More about the Congo Basin
The Congo Basin encompasses about a quarter of the world's rainforests, and is second only to the Amazon as the world's biggest unbroken area of rainforest. Essential to global climate and conditions, it acts as an important carbon dioxide sink and an immensely huge conservation zone for a wide range of flora, fauna, people and habitats.
We've concentrated on the three countries whose territories make up parts of the Congo Tri-Basin National Park, although it covers a total of seven countries.
There are amazingly over 1010 bird species in this area, with great potential for more to be discovered, and the last count put mammals at over 400 species. Similar importance is put on the human population, resident for at least 50,000 years and intrinsically connected to the forest within which they live. Of particular interest are the pygmy Ba'Aka tribe with whom it's possible to do safaris with - see our recommended tours for the Congo
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Image courtesy of Mama Africa
Central African Republic is approximately 1.5 times the size of France with a population of around 3.3 million people. The population is made up of 11 different ethnic groups.
A large part of CAR is covered by savannah and woodland. In the south however, there remains several million hectares of rainforest, much of which is exploited by forest concessions. The main revenues for CAR are derived from wood & diamonds – approximately 70% of the state revenue.
The south section of the Central African Republic has two extensive fluvial systems that flow south towards the Congo River, namely the Oubangui River and the Sangha River. To the north, the Chari–Lagone system flows into Lake Chad. CAR is thus found on the dividing line between the waters of Lake Chad and the Congo Basin
The capital of the Republic of the Congo - Brazzaville, is well sited on the Congo River and is immediately opposite Kinshasa, the capital of the Democratic Republic of Congo. Surrounded by 5 countries: Cameroon, Central African Republic in the norht, Gabon to the West, the enclave of Cabinda (Angola) to the south and DRC to the east.
The country’s main wealth is derived from petroleum products, diamonds and natural gas. Most of the sparse population inhabits the south-west, leaving the tropical jungles largely uninhabited in the north. A total population of around 4 million as of July 2011 of which about 2 million live in Brazzaville and Point-Noire!The population is therefore some of the most urbanised in Africa with 85% of the population living in cities.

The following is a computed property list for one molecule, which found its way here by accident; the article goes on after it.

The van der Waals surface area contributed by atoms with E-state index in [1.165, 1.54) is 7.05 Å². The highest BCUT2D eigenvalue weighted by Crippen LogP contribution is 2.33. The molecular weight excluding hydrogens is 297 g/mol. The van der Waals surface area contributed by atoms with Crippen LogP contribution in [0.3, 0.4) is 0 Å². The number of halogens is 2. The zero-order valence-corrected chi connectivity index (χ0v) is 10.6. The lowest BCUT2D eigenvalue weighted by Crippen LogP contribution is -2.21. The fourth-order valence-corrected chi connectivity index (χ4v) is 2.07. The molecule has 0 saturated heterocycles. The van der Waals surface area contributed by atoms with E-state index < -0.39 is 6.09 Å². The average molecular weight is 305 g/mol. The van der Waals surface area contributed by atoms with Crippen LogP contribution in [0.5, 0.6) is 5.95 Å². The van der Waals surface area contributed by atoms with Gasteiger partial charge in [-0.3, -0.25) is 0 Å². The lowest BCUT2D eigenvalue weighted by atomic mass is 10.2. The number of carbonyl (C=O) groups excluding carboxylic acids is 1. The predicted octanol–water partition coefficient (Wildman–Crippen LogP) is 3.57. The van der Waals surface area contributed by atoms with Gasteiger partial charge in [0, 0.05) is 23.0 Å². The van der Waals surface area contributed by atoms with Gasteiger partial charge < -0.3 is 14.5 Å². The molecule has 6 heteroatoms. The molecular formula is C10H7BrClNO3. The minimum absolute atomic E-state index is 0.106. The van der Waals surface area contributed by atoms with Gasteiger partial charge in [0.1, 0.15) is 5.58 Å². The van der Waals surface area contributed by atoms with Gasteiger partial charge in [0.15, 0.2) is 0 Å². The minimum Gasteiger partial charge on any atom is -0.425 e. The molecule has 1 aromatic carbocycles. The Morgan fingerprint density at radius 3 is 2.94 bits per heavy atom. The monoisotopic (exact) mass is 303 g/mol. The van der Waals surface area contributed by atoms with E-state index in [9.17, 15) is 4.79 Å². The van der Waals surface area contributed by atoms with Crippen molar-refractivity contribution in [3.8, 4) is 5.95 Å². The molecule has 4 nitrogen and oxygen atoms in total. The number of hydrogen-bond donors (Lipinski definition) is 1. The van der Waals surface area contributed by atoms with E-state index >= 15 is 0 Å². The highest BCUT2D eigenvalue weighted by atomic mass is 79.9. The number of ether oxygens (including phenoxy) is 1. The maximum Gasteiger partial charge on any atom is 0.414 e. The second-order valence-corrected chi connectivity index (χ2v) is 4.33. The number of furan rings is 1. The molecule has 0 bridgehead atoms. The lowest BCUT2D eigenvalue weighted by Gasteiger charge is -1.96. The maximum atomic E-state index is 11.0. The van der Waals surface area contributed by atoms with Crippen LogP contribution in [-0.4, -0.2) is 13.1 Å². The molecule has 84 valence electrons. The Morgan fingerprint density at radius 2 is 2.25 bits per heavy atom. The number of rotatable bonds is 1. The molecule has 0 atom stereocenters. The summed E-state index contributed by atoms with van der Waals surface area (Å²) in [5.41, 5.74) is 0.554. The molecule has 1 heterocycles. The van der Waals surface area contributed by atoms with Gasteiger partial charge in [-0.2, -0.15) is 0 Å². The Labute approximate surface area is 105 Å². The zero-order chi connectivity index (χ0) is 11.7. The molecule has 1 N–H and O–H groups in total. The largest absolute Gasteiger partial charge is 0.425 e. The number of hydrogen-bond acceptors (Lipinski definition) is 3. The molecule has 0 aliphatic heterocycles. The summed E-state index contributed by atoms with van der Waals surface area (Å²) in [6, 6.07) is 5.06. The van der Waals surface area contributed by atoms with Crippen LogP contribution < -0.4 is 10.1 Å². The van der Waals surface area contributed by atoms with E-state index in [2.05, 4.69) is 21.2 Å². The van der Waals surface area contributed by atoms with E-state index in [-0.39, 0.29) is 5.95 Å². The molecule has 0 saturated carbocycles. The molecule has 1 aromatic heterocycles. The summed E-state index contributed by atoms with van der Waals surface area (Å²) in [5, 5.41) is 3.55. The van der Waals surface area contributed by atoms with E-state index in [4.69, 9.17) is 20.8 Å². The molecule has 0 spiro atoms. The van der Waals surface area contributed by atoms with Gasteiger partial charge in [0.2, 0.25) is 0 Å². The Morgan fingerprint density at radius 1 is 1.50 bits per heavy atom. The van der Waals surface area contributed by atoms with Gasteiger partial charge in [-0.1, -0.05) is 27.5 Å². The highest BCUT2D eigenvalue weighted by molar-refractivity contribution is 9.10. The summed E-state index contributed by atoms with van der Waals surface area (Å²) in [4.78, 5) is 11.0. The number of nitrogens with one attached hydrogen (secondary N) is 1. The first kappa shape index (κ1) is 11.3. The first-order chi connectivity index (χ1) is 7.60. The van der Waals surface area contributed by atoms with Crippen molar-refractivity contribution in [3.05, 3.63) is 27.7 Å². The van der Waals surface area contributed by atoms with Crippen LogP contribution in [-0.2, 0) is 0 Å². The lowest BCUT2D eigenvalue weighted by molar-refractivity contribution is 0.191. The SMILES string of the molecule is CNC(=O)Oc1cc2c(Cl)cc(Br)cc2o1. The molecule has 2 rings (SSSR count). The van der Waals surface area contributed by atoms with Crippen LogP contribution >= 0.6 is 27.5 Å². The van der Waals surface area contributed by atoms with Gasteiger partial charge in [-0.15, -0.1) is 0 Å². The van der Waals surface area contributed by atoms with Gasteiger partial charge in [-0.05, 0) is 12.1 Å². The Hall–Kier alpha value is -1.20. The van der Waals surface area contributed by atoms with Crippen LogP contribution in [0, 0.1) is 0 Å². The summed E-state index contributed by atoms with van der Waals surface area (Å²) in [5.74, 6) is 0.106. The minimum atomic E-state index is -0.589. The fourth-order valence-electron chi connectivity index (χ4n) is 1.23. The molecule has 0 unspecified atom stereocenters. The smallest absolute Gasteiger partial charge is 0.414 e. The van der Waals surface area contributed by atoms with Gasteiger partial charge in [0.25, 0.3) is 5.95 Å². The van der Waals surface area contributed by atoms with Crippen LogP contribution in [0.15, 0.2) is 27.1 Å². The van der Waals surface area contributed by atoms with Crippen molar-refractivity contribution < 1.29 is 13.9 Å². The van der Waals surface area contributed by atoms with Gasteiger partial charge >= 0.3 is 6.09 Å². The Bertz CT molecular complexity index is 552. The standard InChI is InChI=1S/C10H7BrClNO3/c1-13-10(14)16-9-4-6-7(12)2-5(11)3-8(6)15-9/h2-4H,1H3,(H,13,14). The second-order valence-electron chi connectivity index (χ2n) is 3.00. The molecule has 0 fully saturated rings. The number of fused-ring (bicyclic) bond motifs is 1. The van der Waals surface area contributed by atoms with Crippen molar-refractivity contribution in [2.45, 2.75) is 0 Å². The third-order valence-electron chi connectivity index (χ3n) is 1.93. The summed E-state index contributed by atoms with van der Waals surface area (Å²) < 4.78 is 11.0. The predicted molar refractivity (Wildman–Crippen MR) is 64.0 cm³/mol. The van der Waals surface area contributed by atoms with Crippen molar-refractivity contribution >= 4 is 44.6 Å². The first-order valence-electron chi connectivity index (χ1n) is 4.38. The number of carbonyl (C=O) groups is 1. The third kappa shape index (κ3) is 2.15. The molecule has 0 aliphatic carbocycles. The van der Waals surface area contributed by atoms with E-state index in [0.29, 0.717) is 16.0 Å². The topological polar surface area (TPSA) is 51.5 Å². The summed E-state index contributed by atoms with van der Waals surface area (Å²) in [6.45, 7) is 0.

The weather is equatorial and therefore consistent year round. A short dry season January to February, a short rainy season March to April, a long dry season is May to September, a long rainy season from October to December. The north is equatorial, hot and humid while the south is tropical and humid with slightly less rain from Occtober to May and a dry period from June to September.
Parks and reserves include: Ile Mbamou Island; Lefini Reserve - the country's best known reserve; The Lesio Louna Gorilla Reserve - north of Brazzaville and is dedicated to the protection of gorillas in the Congo; Nouabale-Ndoki National Park - the largest and most remote of Congo's national parks and reserves, located in the far north.; Tiger Fish Congo Camp.
Cameroon is one of the most diverse countries in Africa & is often referred to as “Africa in Miniature”. Douala is not the capital of Cameroon but is the most significant due to the size of the population & its economic role.
Douala’s port handles 95% of the countries maritime traffic & is second only to Kinshasa as Central Africa’s largest city. Despite this, it is crudely dubbed the ‘armpit of Africa” as it is a noisy, sweaty place, lacking in major sights. The center of the city, called Akwa, is a lively place with some quite good African restaurants